Lopi, Shuitian in China

Lopi, Shuitian
Photo Source:  Copyrighted © 2024
Operation China, Asia Harvest  All rights reserved.  Used with permission
Map Source:  People Group location: IMB. Map geography: ESRI / GMI. Map design: Joshua Project.
People Name: Lopi, Shuitian
Country: China
10/40 Window: Yes
Population: 20,000
World Population: 20,000
Primary Language: Chinese, Mandarin
Primary Religion: Non-Religious
Christian Adherents: 0.70 %
Evangelicals: 0.04 %
Scripture: Complete Bible
Online Audio NT: Yes
Jesus Film: Yes
Audio Recordings: Yes
People Cluster: Tibeto-Burman, other
Affinity Bloc: Tibetan-Himalayan Peoples
Progress Level:

Introduction / History

The Chinese authorities have counted the Lopi as part of the huge Yi nationality who, in 1945, were found to be a collection of 93 different tribes. This classification, however, has angered the Lopi who "do not even agree that they are Yi; they think of the Yi as mountain barbarians and have no wish to be associated with them; they are both puzzled and bitter that they have not won recognition as a separate minzu [nationality]. According to Harrell, the Han neighbors of the Lopi are aware of their claim of separate status, but "it is not much of an issue for them." The future of the Lopi as a distinct people is endangered. Harrell notes, "Their system of kinship terminology like their dress, their religion, and their language, is now identical with that of the Han; only their sense of self-identity and their official classification as members of a minority distinguish them from their Han neighbors." Lopi is the self-name of this group. The Chinese call them Shuitian, meaning "Watery fields people."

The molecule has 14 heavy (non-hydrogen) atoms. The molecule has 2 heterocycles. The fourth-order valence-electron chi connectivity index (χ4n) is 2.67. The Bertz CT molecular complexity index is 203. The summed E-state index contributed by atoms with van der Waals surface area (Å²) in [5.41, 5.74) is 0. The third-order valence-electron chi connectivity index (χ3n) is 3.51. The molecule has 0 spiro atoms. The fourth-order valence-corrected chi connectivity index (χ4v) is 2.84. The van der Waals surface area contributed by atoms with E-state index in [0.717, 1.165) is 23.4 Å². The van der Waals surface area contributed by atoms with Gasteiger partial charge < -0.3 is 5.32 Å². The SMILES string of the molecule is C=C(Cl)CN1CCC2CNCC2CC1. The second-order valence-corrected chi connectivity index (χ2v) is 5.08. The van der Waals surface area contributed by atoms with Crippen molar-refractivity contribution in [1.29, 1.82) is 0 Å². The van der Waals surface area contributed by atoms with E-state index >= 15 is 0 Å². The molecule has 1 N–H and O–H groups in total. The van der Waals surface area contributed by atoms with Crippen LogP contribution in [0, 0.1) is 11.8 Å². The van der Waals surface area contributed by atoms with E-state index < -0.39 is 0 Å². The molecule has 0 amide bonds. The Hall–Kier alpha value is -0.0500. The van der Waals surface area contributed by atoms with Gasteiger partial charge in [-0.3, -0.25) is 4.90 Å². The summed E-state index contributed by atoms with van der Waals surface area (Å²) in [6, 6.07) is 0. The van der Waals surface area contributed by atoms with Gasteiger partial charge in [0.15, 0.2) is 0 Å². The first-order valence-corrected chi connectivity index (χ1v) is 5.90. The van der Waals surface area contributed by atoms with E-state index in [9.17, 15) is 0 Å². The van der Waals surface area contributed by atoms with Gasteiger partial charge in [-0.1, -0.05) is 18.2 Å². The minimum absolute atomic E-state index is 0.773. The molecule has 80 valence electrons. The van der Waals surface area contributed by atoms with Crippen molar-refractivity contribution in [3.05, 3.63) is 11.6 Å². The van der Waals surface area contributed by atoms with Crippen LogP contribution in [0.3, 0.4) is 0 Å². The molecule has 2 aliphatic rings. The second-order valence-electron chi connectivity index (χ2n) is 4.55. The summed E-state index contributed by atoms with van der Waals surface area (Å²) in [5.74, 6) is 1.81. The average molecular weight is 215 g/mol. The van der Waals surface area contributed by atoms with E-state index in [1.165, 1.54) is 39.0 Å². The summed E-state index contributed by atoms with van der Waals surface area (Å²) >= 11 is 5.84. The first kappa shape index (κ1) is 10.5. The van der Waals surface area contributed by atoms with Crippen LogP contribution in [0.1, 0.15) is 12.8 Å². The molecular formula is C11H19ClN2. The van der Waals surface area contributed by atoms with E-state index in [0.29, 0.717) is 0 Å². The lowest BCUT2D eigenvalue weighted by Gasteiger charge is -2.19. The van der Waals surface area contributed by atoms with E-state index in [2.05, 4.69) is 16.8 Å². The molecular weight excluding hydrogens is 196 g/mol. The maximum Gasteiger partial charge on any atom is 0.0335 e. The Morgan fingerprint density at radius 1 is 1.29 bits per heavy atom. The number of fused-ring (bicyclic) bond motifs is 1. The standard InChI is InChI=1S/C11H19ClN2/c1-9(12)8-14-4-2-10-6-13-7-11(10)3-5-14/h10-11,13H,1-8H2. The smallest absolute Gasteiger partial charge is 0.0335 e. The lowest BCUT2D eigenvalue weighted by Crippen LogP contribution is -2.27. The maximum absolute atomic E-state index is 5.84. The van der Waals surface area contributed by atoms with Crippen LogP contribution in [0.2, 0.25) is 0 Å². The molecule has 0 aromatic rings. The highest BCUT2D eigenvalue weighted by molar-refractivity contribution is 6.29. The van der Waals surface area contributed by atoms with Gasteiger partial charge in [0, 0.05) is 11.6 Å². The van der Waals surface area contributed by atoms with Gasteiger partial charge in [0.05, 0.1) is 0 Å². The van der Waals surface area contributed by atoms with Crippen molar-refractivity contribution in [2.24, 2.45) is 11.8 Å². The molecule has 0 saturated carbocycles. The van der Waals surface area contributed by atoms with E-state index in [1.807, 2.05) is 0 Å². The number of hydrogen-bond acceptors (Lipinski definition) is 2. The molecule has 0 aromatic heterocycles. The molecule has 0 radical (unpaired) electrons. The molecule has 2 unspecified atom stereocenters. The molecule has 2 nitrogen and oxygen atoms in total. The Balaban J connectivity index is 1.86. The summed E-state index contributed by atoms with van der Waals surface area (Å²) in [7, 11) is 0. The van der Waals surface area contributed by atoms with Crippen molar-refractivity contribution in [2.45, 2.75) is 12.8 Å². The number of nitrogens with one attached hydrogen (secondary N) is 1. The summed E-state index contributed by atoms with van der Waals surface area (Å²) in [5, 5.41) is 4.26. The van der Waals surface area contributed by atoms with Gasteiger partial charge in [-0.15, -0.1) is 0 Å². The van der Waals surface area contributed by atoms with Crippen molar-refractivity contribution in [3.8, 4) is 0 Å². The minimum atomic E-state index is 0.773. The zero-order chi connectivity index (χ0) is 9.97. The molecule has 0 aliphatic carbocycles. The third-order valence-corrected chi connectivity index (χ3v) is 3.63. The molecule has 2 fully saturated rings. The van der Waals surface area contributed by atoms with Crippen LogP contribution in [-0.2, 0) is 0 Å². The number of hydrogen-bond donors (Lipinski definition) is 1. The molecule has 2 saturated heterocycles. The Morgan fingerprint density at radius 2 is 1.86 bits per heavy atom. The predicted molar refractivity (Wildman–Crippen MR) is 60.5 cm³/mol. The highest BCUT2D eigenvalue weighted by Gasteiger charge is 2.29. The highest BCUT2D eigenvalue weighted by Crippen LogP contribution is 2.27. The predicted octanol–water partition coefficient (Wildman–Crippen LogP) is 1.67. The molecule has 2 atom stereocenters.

What Are Their Lives Like?

The Chinese name for the Lopi, (Watery Fields People) indicates their occupation. They are primarily engaged in cultivating rice which they grow in irrigated fields. There are few distinct customs left among the Lopi, who have been gradually assimilated by the Han Chinese in much the same way as "stomach juices will treat a steak."

What Are Their Beliefs?

Most Lopi are nonreligious, although a few minor traces of animistic practices remain among the elderly Lopi in the mountains.

Although there are few known Christians among the Lopi today, the area around Panzhihua has a rich mission history. The Catholic Paris Foreign Missionary Society commenced work in the region as early as 1790. In 1802 Monseigneur de Philomeile reported that "the Lolos [Yi] wish to become Christians in groups." In five or six days he counted as many as 500 potential converts. In 1809 Monsieur Hamel baptized 74 adults in Huili, northeast of the Lopi area. The neighboring Eastern Lipo group has many Christians.

What Are Their Needs?

Without the guidance of Christ, these people are like sheep without a shepherd. They need the good shepherd in their families and communities.

Prayer Points

Pray for the authority of Christ to bind hindering spiritual forces to lead them from darkness to light.

Pray for signs and wonders to happen among them and for great breakthroughs with a rapid multiplication of disciples and house churches.

Pray for bold workers who are driven by the love of the Holy Spirit to go to them.

Pray for an unstoppable movement to Christ among them.

Text Source:   Joshua Project